Date of Award:


Document Type:


Degree Name:

Master of Science (MS)


Nutrition, Dietetics, and Food Sciences

Department name when degree awarded

Food and Nutrition

Committee Chair(s)

Ethelwyn B. Wilcox


Ethelwyn B. Wilcox


James A. Bennett


Janel P. Dayton


The effect of oven temperature, dry-roasting, and breed on the eating quality of beef was determined by sensory and objective methods. Two adjacent standing rib and two adjacent chuck roasts of prime, choice, and good grades from animals of Hereford, Shorthorn, and Charolais breeding were dry-roasted. Control roasts (9-12th ribs) were cooked at 325 F. Experimental roasts (6-8th rib and two chucks) were assigned an oven temperature of 325 or 250 F at random. All roasts were allowed to reach ah internal temperature of 155 F as recorded on a potentiometer.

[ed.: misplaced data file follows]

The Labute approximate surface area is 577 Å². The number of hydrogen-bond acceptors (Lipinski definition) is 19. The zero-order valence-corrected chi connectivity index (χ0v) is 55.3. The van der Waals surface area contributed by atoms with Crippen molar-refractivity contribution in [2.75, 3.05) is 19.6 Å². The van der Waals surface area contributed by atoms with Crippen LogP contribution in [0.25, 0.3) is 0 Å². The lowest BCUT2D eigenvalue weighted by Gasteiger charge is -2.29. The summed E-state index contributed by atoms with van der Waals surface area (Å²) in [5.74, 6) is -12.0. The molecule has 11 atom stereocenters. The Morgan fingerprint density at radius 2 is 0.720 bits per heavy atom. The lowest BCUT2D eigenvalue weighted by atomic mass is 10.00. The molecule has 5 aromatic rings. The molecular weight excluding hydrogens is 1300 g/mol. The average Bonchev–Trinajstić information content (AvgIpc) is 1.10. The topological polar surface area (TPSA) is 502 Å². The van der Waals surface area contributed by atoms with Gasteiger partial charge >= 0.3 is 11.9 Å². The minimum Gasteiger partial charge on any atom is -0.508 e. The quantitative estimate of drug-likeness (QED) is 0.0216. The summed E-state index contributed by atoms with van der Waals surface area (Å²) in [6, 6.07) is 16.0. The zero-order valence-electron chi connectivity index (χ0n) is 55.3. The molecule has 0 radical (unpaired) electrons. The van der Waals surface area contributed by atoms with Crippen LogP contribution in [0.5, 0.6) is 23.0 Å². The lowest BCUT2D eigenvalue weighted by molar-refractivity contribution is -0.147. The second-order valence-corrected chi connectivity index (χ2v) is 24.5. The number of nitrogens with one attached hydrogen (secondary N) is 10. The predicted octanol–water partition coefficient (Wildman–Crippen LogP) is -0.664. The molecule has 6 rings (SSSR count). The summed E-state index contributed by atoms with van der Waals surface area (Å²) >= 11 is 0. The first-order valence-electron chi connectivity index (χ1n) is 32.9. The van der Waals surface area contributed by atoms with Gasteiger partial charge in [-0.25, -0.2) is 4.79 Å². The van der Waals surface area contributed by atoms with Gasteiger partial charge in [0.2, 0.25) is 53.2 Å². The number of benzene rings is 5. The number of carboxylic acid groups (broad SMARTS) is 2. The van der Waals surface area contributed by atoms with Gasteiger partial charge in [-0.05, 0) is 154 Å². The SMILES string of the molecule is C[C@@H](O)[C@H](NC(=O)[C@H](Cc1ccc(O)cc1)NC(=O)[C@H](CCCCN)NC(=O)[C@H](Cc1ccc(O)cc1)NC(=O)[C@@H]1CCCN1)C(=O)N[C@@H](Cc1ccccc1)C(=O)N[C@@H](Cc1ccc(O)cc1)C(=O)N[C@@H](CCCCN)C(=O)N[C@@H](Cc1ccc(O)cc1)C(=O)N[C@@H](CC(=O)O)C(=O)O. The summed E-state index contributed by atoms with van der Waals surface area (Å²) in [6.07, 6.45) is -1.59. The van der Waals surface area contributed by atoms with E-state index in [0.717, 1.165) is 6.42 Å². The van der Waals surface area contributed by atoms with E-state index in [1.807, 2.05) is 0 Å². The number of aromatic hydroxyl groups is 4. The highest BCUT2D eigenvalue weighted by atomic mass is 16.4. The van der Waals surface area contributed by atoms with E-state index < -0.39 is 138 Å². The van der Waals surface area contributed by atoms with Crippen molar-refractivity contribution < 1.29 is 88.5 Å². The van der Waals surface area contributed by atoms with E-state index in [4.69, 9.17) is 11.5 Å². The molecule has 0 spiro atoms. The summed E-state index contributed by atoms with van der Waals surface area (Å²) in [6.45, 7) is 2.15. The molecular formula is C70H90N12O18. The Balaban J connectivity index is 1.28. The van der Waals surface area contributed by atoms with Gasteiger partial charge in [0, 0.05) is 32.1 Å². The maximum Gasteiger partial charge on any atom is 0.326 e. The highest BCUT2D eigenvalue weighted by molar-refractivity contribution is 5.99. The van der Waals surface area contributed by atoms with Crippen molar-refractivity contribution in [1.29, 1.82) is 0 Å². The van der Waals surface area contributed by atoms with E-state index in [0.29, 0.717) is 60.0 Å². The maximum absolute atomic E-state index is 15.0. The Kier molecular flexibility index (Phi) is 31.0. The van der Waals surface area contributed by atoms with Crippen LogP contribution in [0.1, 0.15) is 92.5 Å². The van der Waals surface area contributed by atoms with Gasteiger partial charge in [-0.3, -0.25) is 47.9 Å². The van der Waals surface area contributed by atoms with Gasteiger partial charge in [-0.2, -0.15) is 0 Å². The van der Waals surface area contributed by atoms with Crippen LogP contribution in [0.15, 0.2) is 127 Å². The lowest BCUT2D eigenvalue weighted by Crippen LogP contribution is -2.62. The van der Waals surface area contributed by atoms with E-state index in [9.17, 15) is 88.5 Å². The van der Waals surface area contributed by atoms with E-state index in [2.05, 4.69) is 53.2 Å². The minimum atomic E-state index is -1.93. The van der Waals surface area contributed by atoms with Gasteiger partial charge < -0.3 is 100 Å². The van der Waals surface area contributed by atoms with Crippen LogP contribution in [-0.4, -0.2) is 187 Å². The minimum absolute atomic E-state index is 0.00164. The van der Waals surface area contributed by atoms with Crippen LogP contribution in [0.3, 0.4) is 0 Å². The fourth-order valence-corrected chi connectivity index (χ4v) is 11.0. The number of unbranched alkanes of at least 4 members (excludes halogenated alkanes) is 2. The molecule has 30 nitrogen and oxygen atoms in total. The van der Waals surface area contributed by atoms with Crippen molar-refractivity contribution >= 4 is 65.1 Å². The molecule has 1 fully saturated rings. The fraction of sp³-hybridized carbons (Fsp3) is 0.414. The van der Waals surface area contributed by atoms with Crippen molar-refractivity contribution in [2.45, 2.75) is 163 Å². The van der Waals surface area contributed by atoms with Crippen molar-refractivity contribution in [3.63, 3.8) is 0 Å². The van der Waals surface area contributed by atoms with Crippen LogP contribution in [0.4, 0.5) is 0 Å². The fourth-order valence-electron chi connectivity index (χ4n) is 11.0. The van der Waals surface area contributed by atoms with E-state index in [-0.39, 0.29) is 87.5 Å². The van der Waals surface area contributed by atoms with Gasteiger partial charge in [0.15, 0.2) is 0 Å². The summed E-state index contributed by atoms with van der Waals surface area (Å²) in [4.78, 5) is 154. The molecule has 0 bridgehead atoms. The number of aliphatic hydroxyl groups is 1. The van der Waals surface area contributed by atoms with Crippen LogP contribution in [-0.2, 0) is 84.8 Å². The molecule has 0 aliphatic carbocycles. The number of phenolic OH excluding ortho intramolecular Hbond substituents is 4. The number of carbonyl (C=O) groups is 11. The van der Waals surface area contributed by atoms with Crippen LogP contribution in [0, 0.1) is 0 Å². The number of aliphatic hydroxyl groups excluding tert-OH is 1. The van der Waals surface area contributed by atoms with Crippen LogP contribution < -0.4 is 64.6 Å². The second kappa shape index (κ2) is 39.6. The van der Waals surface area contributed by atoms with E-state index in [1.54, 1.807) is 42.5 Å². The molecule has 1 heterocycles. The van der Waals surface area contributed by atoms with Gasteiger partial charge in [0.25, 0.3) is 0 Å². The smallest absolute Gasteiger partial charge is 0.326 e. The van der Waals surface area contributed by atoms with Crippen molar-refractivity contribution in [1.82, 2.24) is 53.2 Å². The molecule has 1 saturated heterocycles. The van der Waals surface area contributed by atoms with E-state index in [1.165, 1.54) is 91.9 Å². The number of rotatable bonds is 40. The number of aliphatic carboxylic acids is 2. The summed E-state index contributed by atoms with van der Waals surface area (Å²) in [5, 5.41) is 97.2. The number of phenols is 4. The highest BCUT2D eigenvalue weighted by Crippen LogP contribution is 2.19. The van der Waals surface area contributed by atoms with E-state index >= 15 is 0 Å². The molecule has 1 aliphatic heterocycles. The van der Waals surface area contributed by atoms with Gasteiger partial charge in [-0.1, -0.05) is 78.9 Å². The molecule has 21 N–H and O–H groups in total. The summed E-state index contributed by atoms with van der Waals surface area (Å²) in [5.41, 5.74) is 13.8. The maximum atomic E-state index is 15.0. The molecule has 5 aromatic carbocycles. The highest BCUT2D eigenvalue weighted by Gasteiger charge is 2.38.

Tenderness, as determined by a Warner-Bratzler shear, was greater in roasts cooked in the 325 F oven. The amount of press fluid and the percentage of total cooking loss due to drip was greater in the 325 F oven.

The panel of judges preferred the flavor of meat which was dry roasted to that cooked by a moist heat method.

An effect of breed on eating quality was shown: meat from animals of Charolais breeding rated highest by the taste panel for tenderness, juiciness, and flavor. One group of samples from a Shorthorn sire was consistently low in the three factors scored.

There was a high correlation between objective and sensory methods of evaluation for tenderness and juiciness. Correlations were high between the taste panel scores for tenderness and flavor and also for juiciness and flavor. Flavor and backfat thickness were shown to be closely related.